“We focused today on our investment in every play,” said Chain Lightning’s Jared Inselmann. “It took us a while to settle in, but all of our guys contributed, and we have the depth to go far.” They’ll need their depth to stop the Prairie Fire offense.
Kansas City Prairie Fire has a simple yet effective strategy. Use Abe Coffin and Valley Renshaw to distribute to our downfield athletes. Athletes like 6’3’’ Christian Simpson who at times can be deadly with his throws as well as his downfield speed. The Prairie Fire O was extremely efficient in their first half against Revolver, only turning it over once before the point to take half. This could pose a problem for Chain, who at times today had issues generating D’s.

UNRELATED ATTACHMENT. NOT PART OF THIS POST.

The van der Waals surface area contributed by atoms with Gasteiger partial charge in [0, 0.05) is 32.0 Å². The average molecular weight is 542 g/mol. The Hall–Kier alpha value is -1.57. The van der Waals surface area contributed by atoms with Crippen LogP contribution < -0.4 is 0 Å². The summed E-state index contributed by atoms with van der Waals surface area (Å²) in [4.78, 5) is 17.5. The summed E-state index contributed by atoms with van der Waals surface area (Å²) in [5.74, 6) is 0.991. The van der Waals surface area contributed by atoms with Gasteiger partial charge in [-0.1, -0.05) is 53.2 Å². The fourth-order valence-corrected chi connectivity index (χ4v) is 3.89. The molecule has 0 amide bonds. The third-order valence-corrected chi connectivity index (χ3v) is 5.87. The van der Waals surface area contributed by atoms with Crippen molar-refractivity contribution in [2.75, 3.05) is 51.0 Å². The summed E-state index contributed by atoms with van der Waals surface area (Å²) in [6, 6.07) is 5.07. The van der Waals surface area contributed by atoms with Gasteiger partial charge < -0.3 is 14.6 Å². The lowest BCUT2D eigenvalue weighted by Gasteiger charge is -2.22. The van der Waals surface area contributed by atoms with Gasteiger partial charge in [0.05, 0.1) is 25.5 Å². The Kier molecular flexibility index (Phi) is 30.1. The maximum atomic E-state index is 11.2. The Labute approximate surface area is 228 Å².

For both these teams their most important factor is their Depth. Chain of course has a slew of talented players that are all used well. As for Prairie Fire, they’ll have to find ways to distribute the disc to all seven players on the field in order to exploit the right match up.
Sub Zero vs. GOAT
In one of the more exciting prequarters match-ups, Minneapolis Sub Zero will clash with Toronto GOAT in what will likely prove to be an offensive display of prowess.
Though the winner will likely receive the unfortunate prize of getting to contend with San Francisco Revolver in quarters, the contest will nevertheless see two squads with somewhat confusing regular seasons finally receive their chance to erase some of their previously erratic play.
Sub Zero had an especially difficult season to read. After earning an impressive victory over Seattle Sockeye and putting together solid performances against Denver Johnny Bravo at U.S. Open in July, the rest of Minneapolis’ regular season left much to be desired.